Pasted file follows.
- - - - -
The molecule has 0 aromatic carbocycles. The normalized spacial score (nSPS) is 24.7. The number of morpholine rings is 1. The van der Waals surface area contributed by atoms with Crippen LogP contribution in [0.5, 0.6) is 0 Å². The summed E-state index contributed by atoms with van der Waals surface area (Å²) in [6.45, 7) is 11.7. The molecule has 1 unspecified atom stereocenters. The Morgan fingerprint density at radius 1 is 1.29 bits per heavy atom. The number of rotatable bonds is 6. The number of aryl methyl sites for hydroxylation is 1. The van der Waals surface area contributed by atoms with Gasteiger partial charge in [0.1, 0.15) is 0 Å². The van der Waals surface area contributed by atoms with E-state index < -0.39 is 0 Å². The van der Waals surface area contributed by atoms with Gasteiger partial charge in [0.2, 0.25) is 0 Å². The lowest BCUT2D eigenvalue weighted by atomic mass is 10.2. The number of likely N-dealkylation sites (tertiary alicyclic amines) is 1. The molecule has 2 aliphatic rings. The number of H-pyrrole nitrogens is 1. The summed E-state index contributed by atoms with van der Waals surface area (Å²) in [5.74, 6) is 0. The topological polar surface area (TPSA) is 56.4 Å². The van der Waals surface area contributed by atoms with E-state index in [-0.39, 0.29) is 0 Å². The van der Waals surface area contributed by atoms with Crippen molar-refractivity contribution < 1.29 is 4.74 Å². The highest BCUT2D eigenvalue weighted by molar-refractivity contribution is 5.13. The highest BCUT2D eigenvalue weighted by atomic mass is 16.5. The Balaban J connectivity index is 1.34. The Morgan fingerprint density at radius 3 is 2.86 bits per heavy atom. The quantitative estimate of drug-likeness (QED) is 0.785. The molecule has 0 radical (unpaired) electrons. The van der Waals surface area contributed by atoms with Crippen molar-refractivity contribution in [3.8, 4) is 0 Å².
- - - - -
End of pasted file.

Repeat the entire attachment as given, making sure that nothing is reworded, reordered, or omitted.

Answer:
The molecule has 0 aromatic carbocycles. The normalized spacial score (nSPS) is 24.7. The number of morpholine rings is 1. The van der Waals surface area contributed by atoms with Crippen LogP contribution in [0.5, 0.6) is 0 Å². The summed E-state index contributed by atoms with van der Waals surface area (Å²) in [6.45, 7) is 11.7. The molecule has 1 unspecified atom stereocenters. The Morgan fingerprint density at radius 1 is 1.29 bits per heavy atom. The number of rotatable bonds is 6. The number of aryl methyl sites for hydroxylation is 1. The van der Waals surface area contributed by atoms with Gasteiger partial charge in [0.1, 0.15) is 0 Å². The van der Waals surface area contributed by atoms with E-state index < -0.39 is 0 Å². The van der Waals surface area contributed by atoms with Gasteiger partial charge in [0.2, 0.25) is 0 Å². The lowest BCUT2D eigenvalue weighted by atomic mass is 10.2. The number of likely N-dealkylation sites (tertiary alicyclic amines) is 1. The molecule has 2 aliphatic rings. The number of H-pyrrole nitrogens is 1. The summed E-state index contributed by atoms with van der Waals surface area (Å²) in [5.74, 6) is 0. The topological polar surface area (TPSA) is 56.4 Å². The van der Waals surface area contributed by atoms with E-state index in [-0.39, 0.29) is 0 Å². The van der Waals surface area contributed by atoms with Crippen molar-refractivity contribution < 1.29 is 4.74 Å². The highest BCUT2D eigenvalue weighted by molar-refractivity contribution is 5.13. The highest BCUT2D eigenvalue weighted by atomic mass is 16.5. The Balaban J connectivity index is 1.34. The Morgan fingerprint density at radius 3 is 2.86 bits per heavy atom. The quantitative estimate of drug-likeness (QED) is 0.785. The molecule has 0 radical (unpaired) electrons. The van der Waals surface area contributed by atoms with Crippen molar-refractivity contribution in [3.8, 4) is 0 Å².